Earlier this year, retired news anchor Tom Brokaw was widely criticized for arguing that Hispanics in America "should work harder at assimilation." Brokaw was repeating one of the most frequent complaints lodged against immigrants—and a popular justification for tightening restrictions on foreigners seeking to enter the country.
In fact, a new study of Mexican immigrants, both documented and undocumented, finds that, by several key gauges, they are integrating into American society to a far greater degree than in previous decades.
"Migrants surveyed over the last 20 years are learning and using English at increasingly higher rates, and are growing less isolated from non-Mexicans over time," writes Brown University sociologist David Lindstrom.
Lindstrom reports that this shift occurred "despite the rise in anti-immigrant public sentiment, and policies designed to marginalize unauthorized migrants." While levels of economic integration have stayed stagnant over that period, this largely reflects the challenges of the 70 percent of respondents who lacked authorization to be in the country, and thus didn't have the necessary documents to fully enter the financial system.
Lindstrom utilized data from the Mexican Migration Project, which tracks the behavior and attitudes of Mexican immigrants to the United States. He analyzed survey responses from 4,137 heads of households who had immigrated to America for some period of time between the years 1965 and 2016.*
The respondents were a mix of people who regularly traveled back and forth from Mexico to the U.S. to work (the large majority without their spouses or children), along with people who moved to the U.S. permanently, and others who ultimately moved back to Mexico.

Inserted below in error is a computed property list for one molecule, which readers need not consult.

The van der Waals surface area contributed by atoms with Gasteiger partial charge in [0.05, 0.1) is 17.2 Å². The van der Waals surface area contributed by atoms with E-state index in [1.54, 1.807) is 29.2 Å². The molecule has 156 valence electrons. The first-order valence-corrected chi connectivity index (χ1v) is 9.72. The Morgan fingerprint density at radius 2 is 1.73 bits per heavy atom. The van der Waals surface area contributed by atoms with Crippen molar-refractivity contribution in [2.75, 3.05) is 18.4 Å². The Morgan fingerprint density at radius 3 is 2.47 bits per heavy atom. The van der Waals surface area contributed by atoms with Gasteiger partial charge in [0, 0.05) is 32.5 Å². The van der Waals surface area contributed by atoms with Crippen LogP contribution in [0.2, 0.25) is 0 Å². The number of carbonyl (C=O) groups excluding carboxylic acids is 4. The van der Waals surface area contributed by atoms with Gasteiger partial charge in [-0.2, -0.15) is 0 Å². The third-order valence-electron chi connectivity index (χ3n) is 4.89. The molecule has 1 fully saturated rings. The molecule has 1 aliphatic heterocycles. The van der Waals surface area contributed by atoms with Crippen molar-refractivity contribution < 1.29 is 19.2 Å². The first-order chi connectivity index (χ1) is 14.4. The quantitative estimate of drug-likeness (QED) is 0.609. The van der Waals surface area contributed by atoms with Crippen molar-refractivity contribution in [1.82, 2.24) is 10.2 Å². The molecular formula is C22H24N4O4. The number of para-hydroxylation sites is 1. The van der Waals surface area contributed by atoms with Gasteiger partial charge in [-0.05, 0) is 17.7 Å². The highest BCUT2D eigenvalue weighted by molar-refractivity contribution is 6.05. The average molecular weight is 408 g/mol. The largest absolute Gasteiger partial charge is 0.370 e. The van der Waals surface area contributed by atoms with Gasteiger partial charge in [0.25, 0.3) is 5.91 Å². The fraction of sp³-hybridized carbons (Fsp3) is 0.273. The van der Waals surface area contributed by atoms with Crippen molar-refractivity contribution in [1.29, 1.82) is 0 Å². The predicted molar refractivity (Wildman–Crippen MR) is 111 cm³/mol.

Lindstrom measured six types of integration: linguistic (how well the respondents understood English, and whether they used it at home and/or work); social (whether they had close relationships with whites, blacks, or Asian Americans); family (whether their spouse and children lived in the U.S.); employment (whether they were paid by check and had taxes withheld from their wages); financial (whether they had an American bank account or credit card); and asset (whether they owned a home or business in the U.S.).
Lindstrom found that Mexican immigrants' linguistic and social integration have steadily increased over the years. "The general trend for Mexican migrants is one of increasing contact and interaction with people outside of the Mexican community, regardless of whether they were temporary, long-term, or settled migrants," he writes.
"On the other hand, employment, financial, and asset integration ... do not appear to have changed over time," he adds. That reflects the limitations faced by undocumented immigrants, who generally cannot obtain the legal forms of identification needed to, say, open a checking account.
He also discovered that, "contrary to concerns that migrant networks might encourage insularity from the host society," having family members in the U.S. is "associated with higher levels of integration in all domains." This finding suggests that the process derisively known as "chain migration" actually facilitates integration into American society.
Lindstrom notes that the survey does not feature a nationally representative sample of Mexican immigrants. So his findings, published in the Annals of the American Academy of Political and Social Science, are not definitive.
Nevertheless, they largely align with those of Stanford University sociologist Tomas Jimenez, who in 2011 reported that immigrants to America "are integrating well." Lindstrom's data supports Jimenez's argument that "the best way to foster the integration of undocumented immigrants into American society is to provide a path to legal status."
*Update—July 15th, 2019: This article has been updated with the correct period of years included in the survey.